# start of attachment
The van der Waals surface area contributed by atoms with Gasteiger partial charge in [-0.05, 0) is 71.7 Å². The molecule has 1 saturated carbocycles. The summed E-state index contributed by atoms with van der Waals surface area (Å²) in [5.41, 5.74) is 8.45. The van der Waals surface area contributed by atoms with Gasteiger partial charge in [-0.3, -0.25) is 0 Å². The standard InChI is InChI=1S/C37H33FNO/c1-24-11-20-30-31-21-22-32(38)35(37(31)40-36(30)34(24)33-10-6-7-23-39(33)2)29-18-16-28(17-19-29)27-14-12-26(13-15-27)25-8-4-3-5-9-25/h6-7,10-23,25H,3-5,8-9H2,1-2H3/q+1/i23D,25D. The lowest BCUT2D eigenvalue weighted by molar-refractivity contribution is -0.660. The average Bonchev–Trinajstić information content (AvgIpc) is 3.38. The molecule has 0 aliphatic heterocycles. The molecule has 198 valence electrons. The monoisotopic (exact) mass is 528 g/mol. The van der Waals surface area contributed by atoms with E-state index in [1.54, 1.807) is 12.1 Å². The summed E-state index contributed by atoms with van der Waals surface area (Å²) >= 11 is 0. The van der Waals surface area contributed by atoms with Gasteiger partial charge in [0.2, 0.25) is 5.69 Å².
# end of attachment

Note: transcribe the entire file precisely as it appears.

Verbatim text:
The van der Waals surface area contributed by atoms with Gasteiger partial charge in [-0.05, 0) is 71.7 Å². The molecule has 1 saturated carbocycles. The summed E-state index contributed by atoms with van der Waals surface area (Å²) in [5.41, 5.74) is 8.45. The van der Waals surface area contributed by atoms with Gasteiger partial charge in [-0.3, -0.25) is 0 Å². The standard InChI is InChI=1S/C37H33FNO/c1-24-11-20-30-31-21-22-32(38)35(37(31)40-36(30)34(24)33-10-6-7-23-39(33)2)29-18-16-28(17-19-29)27-14-12-26(13-15-27)25-8-4-3-5-9-25/h6-7,10-23,25H,3-5,8-9H2,1-2H3/q+1/i23D,25D. The lowest BCUT2D eigenvalue weighted by molar-refractivity contribution is -0.660. The average Bonchev–Trinajstić information content (AvgIpc) is 3.38. The molecule has 0 aliphatic heterocycles. The molecule has 198 valence electrons. The monoisotopic (exact) mass is 528 g/mol. The van der Waals surface area contributed by atoms with E-state index in [1.54, 1.807) is 12.1 Å². The summed E-state index contributed by atoms with van der Waals surface area (Å²) >= 11 is 0. The van der Waals surface area contributed by atoms with Gasteiger partial charge in [0.2, 0.25) is 5.69 Å².